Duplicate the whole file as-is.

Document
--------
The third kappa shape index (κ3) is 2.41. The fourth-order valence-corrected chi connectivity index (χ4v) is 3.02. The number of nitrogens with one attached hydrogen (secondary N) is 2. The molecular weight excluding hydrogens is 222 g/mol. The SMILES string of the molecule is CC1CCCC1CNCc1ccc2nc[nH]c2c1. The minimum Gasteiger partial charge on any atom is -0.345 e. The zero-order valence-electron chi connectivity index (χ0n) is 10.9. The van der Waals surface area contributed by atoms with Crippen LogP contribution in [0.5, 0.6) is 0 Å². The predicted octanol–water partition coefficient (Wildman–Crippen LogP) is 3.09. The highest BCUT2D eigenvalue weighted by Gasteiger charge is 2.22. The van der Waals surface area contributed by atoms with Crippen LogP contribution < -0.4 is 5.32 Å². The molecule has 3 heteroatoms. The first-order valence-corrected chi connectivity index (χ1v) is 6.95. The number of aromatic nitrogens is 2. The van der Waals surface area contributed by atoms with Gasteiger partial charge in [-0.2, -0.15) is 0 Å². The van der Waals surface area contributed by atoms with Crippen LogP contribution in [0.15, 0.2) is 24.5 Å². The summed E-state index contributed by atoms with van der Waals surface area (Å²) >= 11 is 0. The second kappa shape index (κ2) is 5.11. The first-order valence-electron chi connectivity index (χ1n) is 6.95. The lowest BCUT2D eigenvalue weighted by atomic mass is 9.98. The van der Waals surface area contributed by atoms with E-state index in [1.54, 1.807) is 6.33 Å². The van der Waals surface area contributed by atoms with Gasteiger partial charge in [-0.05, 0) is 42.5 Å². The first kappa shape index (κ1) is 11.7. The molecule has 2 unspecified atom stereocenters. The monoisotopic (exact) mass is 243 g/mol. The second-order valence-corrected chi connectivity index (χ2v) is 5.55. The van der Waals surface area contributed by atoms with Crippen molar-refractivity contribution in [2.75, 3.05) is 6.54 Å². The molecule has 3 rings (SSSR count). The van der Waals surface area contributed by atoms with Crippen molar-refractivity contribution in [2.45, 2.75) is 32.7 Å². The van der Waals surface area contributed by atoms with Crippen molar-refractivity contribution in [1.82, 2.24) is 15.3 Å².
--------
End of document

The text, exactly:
The third kappa shape index (κ3) is 2.41. The fourth-order valence-corrected chi connectivity index (χ4v) is 3.02. The number of nitrogens with one attached hydrogen (secondary N) is 2. The molecular weight excluding hydrogens is 222 g/mol. The SMILES string of the molecule is CC1CCCC1CNCc1ccc2nc[nH]c2c1. The minimum Gasteiger partial charge on any atom is -0.345 e. The zero-order valence-electron chi connectivity index (χ0n) is 10.9. The van der Waals surface area contributed by atoms with Crippen LogP contribution in [0.5, 0.6) is 0 Å². The predicted octanol–water partition coefficient (Wildman–Crippen LogP) is 3.09. The highest BCUT2D eigenvalue weighted by Gasteiger charge is 2.22. The van der Waals surface area contributed by atoms with Crippen LogP contribution < -0.4 is 5.32 Å². The molecule has 3 heteroatoms. The first-order valence-corrected chi connectivity index (χ1v) is 6.95. The number of aromatic nitrogens is 2. The van der Waals surface area contributed by atoms with Gasteiger partial charge in [-0.2, -0.15) is 0 Å². The van der Waals surface area contributed by atoms with Crippen LogP contribution in [0.15, 0.2) is 24.5 Å². The summed E-state index contributed by atoms with van der Waals surface area (Å²) >= 11 is 0. The second kappa shape index (κ2) is 5.11. The first-order valence-electron chi connectivity index (χ1n) is 6.95. The lowest BCUT2D eigenvalue weighted by atomic mass is 9.98. The van der Waals surface area contributed by atoms with E-state index in [1.54, 1.807) is 6.33 Å². The van der Waals surface area contributed by atoms with Gasteiger partial charge in [-0.05, 0) is 42.5 Å². The first kappa shape index (κ1) is 11.7. The molecule has 2 unspecified atom stereocenters. The monoisotopic (exact) mass is 243 g/mol. The second-order valence-corrected chi connectivity index (χ2v) is 5.55. The van der Waals surface area contributed by atoms with Crippen molar-refractivity contribution in [2.75, 3.05) is 6.54 Å². The molecule has 3 rings (SSSR count). The van der Waals surface area contributed by atoms with Crippen molar-refractivity contribution in [2.45, 2.75) is 32.7 Å². The van der Waals surface area contributed by atoms with Crippen molar-refractivity contribution in [1.82, 2.24) is 15.3 Å².